Liberty Media has posted the results of the fourth quarter as well as the full one year financial results of the 2018 F1 season.

Having released a positive third quarter results in November 2018, the fourth quarter when compared to 2017 sees a fall of 16% in F1’s revenue as the total revenue goes down from $570 million to $481 million due to fall in primary income.

With only five races in the period in 2018 to the six in 2017, the primary income falls from $447 million to $351 million, even though there is a rise in the other income which sits at $130 million from the $123 million in 2017.

The team payments also lowers with Liberty Media paying only $217 million in the period to $269 million in 2017 whereas the selling, general and administrative expenses has risen from $37 million to $48 million in 2018.

The operating income which was positive at $33 million in 2017, is now a loss of $12 million in 2018 which is a massive 136% in negative difference. At the same time, looking at the overall 12 months picture, the revenue increases but so are the losses.

The revenue of 2017 stood at $1783 million but the 2018 figure is an increase to $1827 with the primary revenue showing marginal increase from $1483 million to $1487 while the other income has steep increase from $301 million to $340 million.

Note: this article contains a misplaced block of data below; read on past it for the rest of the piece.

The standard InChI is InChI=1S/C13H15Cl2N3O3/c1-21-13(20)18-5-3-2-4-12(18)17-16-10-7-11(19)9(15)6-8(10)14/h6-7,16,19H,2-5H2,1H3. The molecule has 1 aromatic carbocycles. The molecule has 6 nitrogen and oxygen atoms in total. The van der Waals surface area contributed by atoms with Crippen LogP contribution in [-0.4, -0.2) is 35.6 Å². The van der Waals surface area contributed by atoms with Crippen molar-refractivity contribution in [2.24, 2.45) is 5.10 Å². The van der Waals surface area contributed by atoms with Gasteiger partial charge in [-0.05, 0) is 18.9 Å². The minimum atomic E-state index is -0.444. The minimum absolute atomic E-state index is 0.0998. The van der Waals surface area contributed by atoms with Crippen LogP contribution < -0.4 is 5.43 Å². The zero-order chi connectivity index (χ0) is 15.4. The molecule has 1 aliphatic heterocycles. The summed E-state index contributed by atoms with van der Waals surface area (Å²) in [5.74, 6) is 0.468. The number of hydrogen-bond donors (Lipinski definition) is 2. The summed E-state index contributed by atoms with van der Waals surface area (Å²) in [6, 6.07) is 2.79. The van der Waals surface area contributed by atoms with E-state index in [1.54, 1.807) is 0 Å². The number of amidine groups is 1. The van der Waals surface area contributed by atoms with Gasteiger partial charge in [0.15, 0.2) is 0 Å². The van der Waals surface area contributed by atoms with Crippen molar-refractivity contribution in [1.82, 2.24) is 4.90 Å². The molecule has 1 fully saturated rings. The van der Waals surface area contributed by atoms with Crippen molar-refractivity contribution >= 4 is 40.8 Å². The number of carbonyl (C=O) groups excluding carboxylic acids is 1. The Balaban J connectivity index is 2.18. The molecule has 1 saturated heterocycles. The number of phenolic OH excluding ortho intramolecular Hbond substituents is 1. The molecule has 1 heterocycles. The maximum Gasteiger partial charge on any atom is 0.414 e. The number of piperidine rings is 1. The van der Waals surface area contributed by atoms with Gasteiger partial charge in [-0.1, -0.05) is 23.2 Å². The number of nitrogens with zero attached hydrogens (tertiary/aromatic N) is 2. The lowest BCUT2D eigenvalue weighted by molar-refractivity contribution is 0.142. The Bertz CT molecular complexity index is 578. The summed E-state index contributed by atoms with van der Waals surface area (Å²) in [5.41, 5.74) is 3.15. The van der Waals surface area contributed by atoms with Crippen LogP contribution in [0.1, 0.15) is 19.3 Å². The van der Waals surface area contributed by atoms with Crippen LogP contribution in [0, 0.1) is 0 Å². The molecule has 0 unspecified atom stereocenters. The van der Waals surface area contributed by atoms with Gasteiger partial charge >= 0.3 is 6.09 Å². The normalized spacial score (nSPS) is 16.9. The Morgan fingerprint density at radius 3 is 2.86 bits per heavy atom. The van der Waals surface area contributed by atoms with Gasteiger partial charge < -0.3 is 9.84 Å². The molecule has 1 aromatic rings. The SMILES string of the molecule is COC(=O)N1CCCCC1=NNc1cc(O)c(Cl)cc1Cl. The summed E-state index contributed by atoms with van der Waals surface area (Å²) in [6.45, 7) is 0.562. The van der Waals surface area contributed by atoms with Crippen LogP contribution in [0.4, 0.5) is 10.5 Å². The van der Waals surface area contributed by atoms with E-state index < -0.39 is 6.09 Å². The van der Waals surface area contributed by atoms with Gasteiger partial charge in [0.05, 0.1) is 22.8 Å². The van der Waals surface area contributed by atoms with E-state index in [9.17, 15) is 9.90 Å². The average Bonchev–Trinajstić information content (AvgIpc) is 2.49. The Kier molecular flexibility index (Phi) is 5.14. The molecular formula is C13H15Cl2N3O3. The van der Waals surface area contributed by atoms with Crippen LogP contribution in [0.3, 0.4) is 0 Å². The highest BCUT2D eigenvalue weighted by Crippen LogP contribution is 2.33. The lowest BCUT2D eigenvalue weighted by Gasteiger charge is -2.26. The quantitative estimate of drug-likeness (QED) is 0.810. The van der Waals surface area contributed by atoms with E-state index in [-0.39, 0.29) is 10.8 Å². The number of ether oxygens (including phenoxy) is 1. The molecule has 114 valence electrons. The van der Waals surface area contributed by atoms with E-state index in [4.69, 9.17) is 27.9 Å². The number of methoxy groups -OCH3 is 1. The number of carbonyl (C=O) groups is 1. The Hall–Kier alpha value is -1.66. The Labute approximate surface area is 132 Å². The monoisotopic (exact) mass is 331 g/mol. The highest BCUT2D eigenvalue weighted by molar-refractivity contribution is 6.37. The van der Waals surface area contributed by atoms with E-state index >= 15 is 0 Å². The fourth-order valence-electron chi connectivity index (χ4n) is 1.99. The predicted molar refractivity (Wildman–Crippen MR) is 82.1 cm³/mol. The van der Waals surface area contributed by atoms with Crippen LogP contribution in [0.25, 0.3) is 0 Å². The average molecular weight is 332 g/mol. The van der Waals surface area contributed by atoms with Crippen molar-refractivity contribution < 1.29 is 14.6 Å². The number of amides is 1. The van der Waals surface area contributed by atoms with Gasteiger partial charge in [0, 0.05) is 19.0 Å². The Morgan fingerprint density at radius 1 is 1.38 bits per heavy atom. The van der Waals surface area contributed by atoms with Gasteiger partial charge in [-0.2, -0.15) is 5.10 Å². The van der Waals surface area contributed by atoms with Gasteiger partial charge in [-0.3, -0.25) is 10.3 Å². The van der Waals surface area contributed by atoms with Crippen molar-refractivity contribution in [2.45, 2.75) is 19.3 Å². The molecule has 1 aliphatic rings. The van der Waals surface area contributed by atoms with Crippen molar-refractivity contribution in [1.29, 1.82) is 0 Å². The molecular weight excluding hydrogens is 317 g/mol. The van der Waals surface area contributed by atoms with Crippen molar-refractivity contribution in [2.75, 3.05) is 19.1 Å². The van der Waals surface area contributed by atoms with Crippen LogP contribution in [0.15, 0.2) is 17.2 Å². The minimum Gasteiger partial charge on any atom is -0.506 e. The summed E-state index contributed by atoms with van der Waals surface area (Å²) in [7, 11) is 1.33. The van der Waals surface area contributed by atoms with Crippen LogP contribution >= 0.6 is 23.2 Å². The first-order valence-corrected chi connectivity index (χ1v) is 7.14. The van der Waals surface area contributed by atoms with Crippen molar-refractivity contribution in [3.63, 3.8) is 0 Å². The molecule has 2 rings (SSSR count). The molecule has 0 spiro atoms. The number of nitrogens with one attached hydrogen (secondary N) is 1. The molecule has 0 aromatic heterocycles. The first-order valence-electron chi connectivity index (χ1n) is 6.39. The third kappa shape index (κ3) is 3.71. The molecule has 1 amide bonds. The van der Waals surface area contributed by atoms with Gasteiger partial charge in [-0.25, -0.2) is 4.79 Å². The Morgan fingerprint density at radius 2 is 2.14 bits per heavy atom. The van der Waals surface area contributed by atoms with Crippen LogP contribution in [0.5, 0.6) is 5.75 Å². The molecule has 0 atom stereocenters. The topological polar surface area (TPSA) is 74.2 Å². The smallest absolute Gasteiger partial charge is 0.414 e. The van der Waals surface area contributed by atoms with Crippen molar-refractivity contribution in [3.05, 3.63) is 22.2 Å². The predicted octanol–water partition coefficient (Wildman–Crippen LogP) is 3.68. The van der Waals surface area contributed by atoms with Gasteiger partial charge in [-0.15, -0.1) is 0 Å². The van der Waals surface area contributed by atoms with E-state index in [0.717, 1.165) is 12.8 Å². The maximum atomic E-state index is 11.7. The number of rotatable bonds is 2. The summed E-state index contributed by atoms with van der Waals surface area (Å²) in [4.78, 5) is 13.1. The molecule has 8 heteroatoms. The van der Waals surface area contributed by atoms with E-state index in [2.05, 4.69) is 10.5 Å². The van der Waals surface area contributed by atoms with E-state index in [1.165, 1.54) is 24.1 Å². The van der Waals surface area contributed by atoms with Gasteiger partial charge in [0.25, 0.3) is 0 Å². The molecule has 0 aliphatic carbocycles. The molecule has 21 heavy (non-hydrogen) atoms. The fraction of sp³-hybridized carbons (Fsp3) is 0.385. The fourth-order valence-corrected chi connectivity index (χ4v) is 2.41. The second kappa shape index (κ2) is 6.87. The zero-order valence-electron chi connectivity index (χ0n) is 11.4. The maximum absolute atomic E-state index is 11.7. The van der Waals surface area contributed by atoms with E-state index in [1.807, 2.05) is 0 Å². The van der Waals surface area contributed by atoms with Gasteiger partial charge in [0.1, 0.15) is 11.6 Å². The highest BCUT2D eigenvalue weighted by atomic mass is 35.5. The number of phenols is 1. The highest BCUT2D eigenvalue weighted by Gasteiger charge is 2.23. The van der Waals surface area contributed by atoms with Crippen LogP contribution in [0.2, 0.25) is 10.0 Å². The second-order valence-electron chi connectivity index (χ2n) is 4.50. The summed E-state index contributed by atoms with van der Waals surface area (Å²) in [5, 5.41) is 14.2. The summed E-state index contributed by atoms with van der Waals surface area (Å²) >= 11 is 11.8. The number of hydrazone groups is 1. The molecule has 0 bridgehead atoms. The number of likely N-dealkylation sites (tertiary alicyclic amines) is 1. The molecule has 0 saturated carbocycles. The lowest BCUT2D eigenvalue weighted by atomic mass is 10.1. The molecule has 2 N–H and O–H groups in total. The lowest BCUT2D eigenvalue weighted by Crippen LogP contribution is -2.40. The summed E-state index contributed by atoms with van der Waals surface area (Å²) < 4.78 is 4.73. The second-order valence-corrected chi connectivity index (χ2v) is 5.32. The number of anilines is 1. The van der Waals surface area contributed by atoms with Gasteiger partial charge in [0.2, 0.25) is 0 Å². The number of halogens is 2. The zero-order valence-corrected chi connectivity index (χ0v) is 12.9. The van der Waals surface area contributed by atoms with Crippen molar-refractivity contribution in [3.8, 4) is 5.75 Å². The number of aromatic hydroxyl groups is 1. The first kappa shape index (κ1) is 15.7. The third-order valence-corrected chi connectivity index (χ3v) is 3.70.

The team payments has a marginal decrease, going from $919 million to $913 million – meaning the F1 outfits were paid $6 million less in 2018 than 2017. The final calculation sees the overall loss increasing from $37 million in 2017 to $68 million in 2018.

The explanation from Liberty Media stated:

Primary F1 revenue represents the majority of F1’s revenue and is derived from (i) race promotion fees, (ii) broadcasting fees and (iii) advertising and sponsorship fees. For the year ended December 31, 2018, these revenue streams comprised 33.8%, 33.1% and 14.6%, respectively, of total F1 revenue. F1 held 5 races in the fourth quarter of 2018 compared to 6 races in the fourth quarter of 2017, and 21 races in the 2018 season compared to 20 in the 2017 season.

Primary F1 revenue decreased in the fourth quarter primarily due to one less event being held in the fourth quarter of 2018 compared to 2017. Broadcast revenue decreased due to the calendar change, as approximately 5/21 of the full year fees were recognized in the fourth quarter of 2018 compared to 6/20 in the prior year.

Advertising and sponsorship revenue in the fourth quarter benefited modestly from the adoption of the new revenue recognition accounting standard (ASC 606) on recognizing fees from F1’s Global Partner and Official Supplier contracts. These fee elements were previously recognized pro-rata with the race calendar, but certain elements are now being recognized evenly over the calendar year and others over a smaller number of specific events. While this led to quarter by quarter variation against prior year recognition, the change was neutral on a full calendar year basis.

For the full year 2018, Primary F1 revenue was essentially flat. Race promotion revenue increased modestly primarily due to contractual increases in race promotion fees, as well as a contract amendment for one event that provided for an increase in promotion revenue which was fully offset by a reduction in advertising revenue related to that event. This contract amendment was neutral for total Primary F1 revenue.